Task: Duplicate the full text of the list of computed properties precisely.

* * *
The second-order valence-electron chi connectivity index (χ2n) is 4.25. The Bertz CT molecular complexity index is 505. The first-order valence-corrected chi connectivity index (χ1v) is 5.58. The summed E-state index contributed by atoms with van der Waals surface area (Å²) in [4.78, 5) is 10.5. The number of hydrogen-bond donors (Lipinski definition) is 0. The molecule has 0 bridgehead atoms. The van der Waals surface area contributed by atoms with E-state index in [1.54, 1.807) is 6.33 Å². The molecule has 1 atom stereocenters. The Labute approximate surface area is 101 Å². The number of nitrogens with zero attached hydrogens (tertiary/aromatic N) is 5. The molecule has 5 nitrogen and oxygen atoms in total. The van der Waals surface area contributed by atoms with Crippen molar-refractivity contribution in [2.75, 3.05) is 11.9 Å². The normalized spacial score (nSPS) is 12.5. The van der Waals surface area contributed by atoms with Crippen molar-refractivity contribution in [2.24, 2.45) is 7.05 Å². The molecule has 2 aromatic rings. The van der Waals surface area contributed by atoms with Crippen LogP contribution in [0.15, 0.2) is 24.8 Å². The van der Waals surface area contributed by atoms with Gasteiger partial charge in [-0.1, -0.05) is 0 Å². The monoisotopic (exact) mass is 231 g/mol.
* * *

The second-order valence-electron chi connectivity index (χ2n) is 4.25. The Bertz CT molecular complexity index is 505. The first-order valence-corrected chi connectivity index (χ1v) is 5.58. The summed E-state index contributed by atoms with van der Waals surface area (Å²) in [4.78, 5) is 10.5. The number of hydrogen-bond donors (Lipinski definition) is 0. The molecule has 0 bridgehead atoms. The van der Waals surface area contributed by atoms with E-state index in [1.54, 1.807) is 6.33 Å². The molecule has 1 atom stereocenters. The Labute approximate surface area is 101 Å². The number of nitrogens with zero attached hydrogens (tertiary/aromatic N) is 5. The molecule has 5 nitrogen and oxygen atoms in total. The van der Waals surface area contributed by atoms with Crippen molar-refractivity contribution in [2.75, 3.05) is 11.9 Å². The normalized spacial score (nSPS) is 12.5. The van der Waals surface area contributed by atoms with Crippen molar-refractivity contribution in [2.24, 2.45) is 7.05 Å². The molecule has 2 aromatic rings. The van der Waals surface area contributed by atoms with Crippen LogP contribution in [0.15, 0.2) is 24.8 Å². The van der Waals surface area contributed by atoms with Gasteiger partial charge in [-0.1, -0.05) is 0 Å². The monoisotopic (exact) mass is 231 g/mol.